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On paper, JVC’s HD990 looks like it might be a hard sell. Not because it doesn’t look likely to be much cop; chances are it will be very good indeed, in fact. But rather because it costs the best part of £2,500 more than JVC’s already outstanding HD950, while only delivering what appears from the spec sheet to be a mere incremental advance, rather than the considerable leap we might have hoped for.
But this is all starting to sound dangerously like we’ve already made our minds up about the HD990 before we’ve even switched it on. So let’s swiftly put our clinical, unprejudiced reviewing cap on, and get down to business.
At first glance the HD990 looks the same as the HD950. Which means it wears a glossy black body with a vaguely lozenge-like shape (as you look at it from the front), and the lens offset slightly to the left. This makes for quite an attractive design in itself, but the icing on the cake comes from the quality and lustre of its finish.
Closer examination reveals that the HD990 actually is slightly different to the HD950 after all, thanks to a large silver D-ILA logo - referring to JVC’s proprietary, LCOS-like projection technology - splashed on its top edge. This helps give the design a suitably sports car-like extra flourish.
The HD990’s connections are, like those of the HD550 and HD950 in JVC’s current projector series, ranged down the projector’s right-hand side. This seems a slightly odd arrangement, in that it makes it tougher for installers to hide the cables than would be the case if the cables entered the projector’s rear. But at least the array of connections on offer is satisfying enough, with highlights of a couple of HDMIs, a D-Sub PC port (something you don’t get on JVC’s entry-level HD550 model), and a 12v trigger output for driving motorised screens.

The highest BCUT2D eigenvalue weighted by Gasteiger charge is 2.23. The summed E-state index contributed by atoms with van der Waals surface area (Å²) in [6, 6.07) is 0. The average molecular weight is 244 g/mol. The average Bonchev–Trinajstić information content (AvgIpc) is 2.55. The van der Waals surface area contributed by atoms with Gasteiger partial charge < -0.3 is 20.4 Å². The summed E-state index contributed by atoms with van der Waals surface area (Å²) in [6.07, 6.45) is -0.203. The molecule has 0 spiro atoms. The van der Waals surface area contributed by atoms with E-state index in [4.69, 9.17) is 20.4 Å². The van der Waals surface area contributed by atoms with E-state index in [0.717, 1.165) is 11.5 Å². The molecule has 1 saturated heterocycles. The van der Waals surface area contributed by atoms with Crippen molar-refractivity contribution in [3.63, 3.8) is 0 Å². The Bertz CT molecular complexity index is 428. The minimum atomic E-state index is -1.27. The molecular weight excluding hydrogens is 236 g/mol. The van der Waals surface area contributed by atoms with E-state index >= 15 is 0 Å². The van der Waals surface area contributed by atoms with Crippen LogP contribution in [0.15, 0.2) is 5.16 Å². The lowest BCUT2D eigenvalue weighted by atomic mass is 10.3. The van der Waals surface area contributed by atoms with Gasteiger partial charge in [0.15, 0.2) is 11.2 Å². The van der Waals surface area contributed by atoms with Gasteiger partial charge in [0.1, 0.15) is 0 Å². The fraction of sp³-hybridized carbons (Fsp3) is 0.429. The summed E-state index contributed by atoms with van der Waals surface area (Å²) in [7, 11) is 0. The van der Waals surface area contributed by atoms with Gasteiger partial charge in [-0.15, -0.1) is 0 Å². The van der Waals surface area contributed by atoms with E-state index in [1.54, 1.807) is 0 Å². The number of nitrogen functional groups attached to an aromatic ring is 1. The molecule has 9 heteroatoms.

A second 12V trigger and perhaps a third HDMI would have been really cool to find on an £8k projector with custom installation ambitions. But then to be fair, there are plenty of vastly more expensive projectors out there that don’t actually offer anything more than the HD990.
At this point we should probably focus in on what makes the HD990 different from the HD950 we reviewed a few weeks ago. And as we intimated in our opening paragraph, the differences aren’t necessarily as far-reaching as you might expect.
In fact, the only truly significant one is that the HD990 claims a native contrast ratio of 70,000:1 compared with the ‘mere’ 50,000:1 of the HD950. But before you get alarmed by this, the contrast difference is potentially amplified by the fact that JVC’s quoted contrast ratios are native rather than dynamic ones (by which we mean that the claimed contrast figures don’t depend on the projector dynamically adjusting its light output).